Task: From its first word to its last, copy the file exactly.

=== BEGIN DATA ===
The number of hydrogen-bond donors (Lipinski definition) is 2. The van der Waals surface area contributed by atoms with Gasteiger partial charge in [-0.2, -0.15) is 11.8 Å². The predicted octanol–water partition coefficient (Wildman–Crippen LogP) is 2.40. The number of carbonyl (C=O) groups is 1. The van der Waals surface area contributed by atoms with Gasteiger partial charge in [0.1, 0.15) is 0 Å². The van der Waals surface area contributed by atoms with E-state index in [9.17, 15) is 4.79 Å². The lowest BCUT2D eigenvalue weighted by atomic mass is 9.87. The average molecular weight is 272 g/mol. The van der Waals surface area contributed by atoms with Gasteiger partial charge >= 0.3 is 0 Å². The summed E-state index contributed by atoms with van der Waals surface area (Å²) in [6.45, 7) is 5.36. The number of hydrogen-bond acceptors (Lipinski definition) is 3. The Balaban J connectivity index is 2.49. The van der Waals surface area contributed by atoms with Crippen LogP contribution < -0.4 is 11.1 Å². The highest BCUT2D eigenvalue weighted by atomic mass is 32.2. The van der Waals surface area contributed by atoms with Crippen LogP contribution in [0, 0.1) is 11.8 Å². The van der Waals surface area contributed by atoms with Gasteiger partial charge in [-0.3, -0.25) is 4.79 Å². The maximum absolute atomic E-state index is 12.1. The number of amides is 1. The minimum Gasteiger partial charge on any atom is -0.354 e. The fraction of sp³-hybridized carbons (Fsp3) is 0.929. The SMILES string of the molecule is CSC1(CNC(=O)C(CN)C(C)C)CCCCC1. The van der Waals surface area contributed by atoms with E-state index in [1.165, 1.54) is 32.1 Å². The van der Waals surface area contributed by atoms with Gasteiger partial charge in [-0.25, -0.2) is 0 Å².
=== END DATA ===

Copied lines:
The number of hydrogen-bond donors (Lipinski definition) is 2. The van der Waals surface area contributed by atoms with Gasteiger partial charge in [-0.2, -0.15) is 11.8 Å². The predicted octanol–water partition coefficient (Wildman–Crippen LogP) is 2.40. The number of carbonyl (C=O) groups is 1. The van der Waals surface area contributed by atoms with Gasteiger partial charge in [0.1, 0.15) is 0 Å². The van der Waals surface area contributed by atoms with E-state index in [9.17, 15) is 4.79 Å². The lowest BCUT2D eigenvalue weighted by atomic mass is 9.87. The average molecular weight is 272 g/mol. The van der Waals surface area contributed by atoms with Gasteiger partial charge >= 0.3 is 0 Å². The summed E-state index contributed by atoms with van der Waals surface area (Å²) in [6.45, 7) is 5.36. The number of hydrogen-bond acceptors (Lipinski definition) is 3. The Balaban J connectivity index is 2.49. The van der Waals surface area contributed by atoms with Crippen LogP contribution < -0.4 is 11.1 Å². The highest BCUT2D eigenvalue weighted by atomic mass is 32.2. The van der Waals surface area contributed by atoms with Crippen LogP contribution in [0, 0.1) is 11.8 Å². The van der Waals surface area contributed by atoms with Gasteiger partial charge in [-0.3, -0.25) is 4.79 Å². The maximum absolute atomic E-state index is 12.1. The number of amides is 1. The minimum Gasteiger partial charge on any atom is -0.354 e. The fraction of sp³-hybridized carbons (Fsp3) is 0.929. The SMILES string of the molecule is CSC1(CNC(=O)C(CN)C(C)C)CCCCC1. The van der Waals surface area contributed by atoms with E-state index in [1.165, 1.54) is 32.1 Å². The van der Waals surface area contributed by atoms with Gasteiger partial charge in [-0.25, -0.2) is 0 Å².